I guess what it does show is that research and judging each individual dog by its own qualities is the only way to go. With a puppy you just have longer to find out if it is suitable.
Good luck OP.
To find reputable breeders ask around - ask people who have dogs that are of the temperament you want, ask a lot of people. Go and see breeders even when they do not have a litter. Do not rely on Kennel club assured breeders as that does not always mean they are good breeders. Word of mouth is by far the best way.Get involved in local dog clubs etc and ask around and visit lots of breeders.
When you say therapy dog, what exactly are you envisioning?
If its a dog they can talk to, and that is just there to be steady, then I think you are best to get an adult dog as it will be years before a pup is calm enough to go to work and settle down.
My ddog1 would love to do this sort of thing - he has a very special connection with those who are worried, and knows just what to do for people like my mum who has dementia and is non verbal.
I hate these threads.
Dogs are so individual, the different breeds have different traits sure but there’s no such thing as a universally tolerant breed.
Tolerant, friendly dogs are the result of friendly, tolerant parents and training.
It’s not necessarily breed specific.
Take my dog.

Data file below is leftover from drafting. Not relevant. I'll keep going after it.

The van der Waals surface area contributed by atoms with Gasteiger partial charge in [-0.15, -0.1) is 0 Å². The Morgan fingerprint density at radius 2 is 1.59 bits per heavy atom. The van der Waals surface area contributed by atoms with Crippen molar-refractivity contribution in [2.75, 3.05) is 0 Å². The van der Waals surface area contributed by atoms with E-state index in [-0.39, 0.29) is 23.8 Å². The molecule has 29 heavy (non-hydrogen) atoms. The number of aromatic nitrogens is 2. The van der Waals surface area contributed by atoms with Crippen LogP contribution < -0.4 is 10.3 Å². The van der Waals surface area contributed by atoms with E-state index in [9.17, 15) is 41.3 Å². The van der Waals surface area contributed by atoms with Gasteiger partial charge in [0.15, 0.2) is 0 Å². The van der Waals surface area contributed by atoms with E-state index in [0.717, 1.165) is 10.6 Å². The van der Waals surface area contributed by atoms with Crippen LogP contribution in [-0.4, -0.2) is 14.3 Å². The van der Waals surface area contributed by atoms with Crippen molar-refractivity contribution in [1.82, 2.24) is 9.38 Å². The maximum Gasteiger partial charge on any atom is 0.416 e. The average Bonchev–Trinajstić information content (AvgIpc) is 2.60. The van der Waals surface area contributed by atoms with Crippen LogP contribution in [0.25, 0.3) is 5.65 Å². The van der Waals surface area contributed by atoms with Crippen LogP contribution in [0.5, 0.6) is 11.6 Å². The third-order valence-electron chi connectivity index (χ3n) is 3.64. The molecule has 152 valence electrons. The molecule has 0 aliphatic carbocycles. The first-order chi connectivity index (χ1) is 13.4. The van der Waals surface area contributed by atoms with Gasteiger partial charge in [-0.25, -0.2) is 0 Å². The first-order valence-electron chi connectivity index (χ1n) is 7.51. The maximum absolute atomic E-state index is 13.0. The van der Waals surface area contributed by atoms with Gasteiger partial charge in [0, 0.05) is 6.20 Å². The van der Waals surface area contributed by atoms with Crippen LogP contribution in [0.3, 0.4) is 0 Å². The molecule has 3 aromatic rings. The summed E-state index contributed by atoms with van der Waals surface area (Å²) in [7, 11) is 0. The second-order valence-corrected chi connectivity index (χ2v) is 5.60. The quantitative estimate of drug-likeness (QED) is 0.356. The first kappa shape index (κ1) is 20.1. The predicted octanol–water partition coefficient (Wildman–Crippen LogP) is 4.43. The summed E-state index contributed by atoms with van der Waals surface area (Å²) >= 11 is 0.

She doesn’t like other dogs much but I think she would make an awesome therapy dog as she is super tolerant, loves children, very well trained and if asked will sit or lie down quietly for however long I need her to.
She has done talks in schools being surrounded by children and done great and I’ve taken her to busy fetes where toddlers have stroked her and she takes it all in her stride.
You would probably assume she is a retriever or staffy or some other breed known for their tolerance and friendliness.
Would you guess that she is in fact an active, driven, working bred border collie?
My husband had a staffy that was child aggressive (widely thought of friendly breed, ‘nanny dog’).
Don’t focus too much on the breed.
Look for parents (any breed) with stable, tolerant temperaments and you stand a good chance with good training of moulding the pup into what you are looking for.
And I agree that a pup will take at least a year or two to mature enough for therapy work
Where do I find reputable breeders?
Research, research and more research. Read as much factual information as you can and decide what is important to you.
Breed clubs can be a good starting point but their recommendations don’t negate the need for you to know what you’re looking for. It’s not uncommon for clubs to minimise health issues present within their breed (although some are very honest and proactive in that aspect) and most are heavily focused on showing, the culture of breeding surrounding which is often less than ideal.
There are plenty of breeders in my breed who would be highly recommended by the various clubs whose dogs I wouldn’t touch with a barge pole for various reasons. Equally I’ve seen pet bred litters advertised on the dreaded Pets4Homes that I would have been more than happy to have a pup from.
Sites like The Puppy Contract or the RSPCA have some good advice on avoiding puppy farms/dealers and other truly dodgy breeders. Beyond that though there are many, many shades of grey and what different people consider to be good breeding practices won’t always be the same.